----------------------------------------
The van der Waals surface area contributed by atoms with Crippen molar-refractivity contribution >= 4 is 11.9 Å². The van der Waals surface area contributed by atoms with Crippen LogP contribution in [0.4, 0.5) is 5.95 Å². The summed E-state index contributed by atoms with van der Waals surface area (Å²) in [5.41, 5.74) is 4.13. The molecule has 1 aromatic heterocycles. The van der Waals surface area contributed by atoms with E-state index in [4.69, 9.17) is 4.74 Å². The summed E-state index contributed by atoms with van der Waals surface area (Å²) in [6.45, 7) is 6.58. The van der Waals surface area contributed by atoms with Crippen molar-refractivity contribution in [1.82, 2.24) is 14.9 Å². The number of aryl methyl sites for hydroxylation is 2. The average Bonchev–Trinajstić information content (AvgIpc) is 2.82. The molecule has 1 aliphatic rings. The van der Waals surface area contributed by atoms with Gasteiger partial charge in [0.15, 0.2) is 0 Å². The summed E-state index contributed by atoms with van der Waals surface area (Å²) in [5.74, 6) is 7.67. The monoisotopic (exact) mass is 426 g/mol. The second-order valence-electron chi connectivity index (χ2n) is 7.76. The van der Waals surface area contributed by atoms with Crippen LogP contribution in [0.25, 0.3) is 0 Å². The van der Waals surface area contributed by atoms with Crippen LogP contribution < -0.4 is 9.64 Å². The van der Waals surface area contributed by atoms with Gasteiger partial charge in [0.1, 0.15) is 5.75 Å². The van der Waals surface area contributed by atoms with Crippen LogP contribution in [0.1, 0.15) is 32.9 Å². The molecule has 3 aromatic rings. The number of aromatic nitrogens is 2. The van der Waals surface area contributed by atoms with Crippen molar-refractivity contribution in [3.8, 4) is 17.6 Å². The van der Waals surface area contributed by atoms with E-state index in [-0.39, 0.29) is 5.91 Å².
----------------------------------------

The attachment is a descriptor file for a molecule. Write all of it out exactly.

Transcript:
The van der Waals surface area contributed by atoms with Crippen molar-refractivity contribution >= 4 is 11.9 Å². The van der Waals surface area contributed by atoms with Crippen LogP contribution in [0.4, 0.5) is 5.95 Å². The summed E-state index contributed by atoms with van der Waals surface area (Å²) in [5.41, 5.74) is 4.13. The molecule has 1 aromatic heterocycles. The van der Waals surface area contributed by atoms with E-state index in [4.69, 9.17) is 4.74 Å². The summed E-state index contributed by atoms with van der Waals surface area (Å²) in [6.45, 7) is 6.58. The van der Waals surface area contributed by atoms with Crippen molar-refractivity contribution in [1.82, 2.24) is 14.9 Å². The number of aryl methyl sites for hydroxylation is 2. The average Bonchev–Trinajstić information content (AvgIpc) is 2.82. The molecule has 1 aliphatic rings. The van der Waals surface area contributed by atoms with Gasteiger partial charge in [0.15, 0.2) is 0 Å². The summed E-state index contributed by atoms with van der Waals surface area (Å²) in [5.74, 6) is 7.67. The monoisotopic (exact) mass is 426 g/mol. The second-order valence-electron chi connectivity index (χ2n) is 7.76. The van der Waals surface area contributed by atoms with Crippen LogP contribution in [0.25, 0.3) is 0 Å². The van der Waals surface area contributed by atoms with Crippen LogP contribution < -0.4 is 9.64 Å². The van der Waals surface area contributed by atoms with Gasteiger partial charge in [0.1, 0.15) is 5.75 Å². The van der Waals surface area contributed by atoms with Crippen LogP contribution in [0.1, 0.15) is 32.9 Å². The molecule has 3 aromatic rings. The number of aromatic nitrogens is 2. The van der Waals surface area contributed by atoms with Crippen molar-refractivity contribution in [3.8, 4) is 17.6 Å². The van der Waals surface area contributed by atoms with E-state index in [-0.39, 0.29) is 5.91 Å².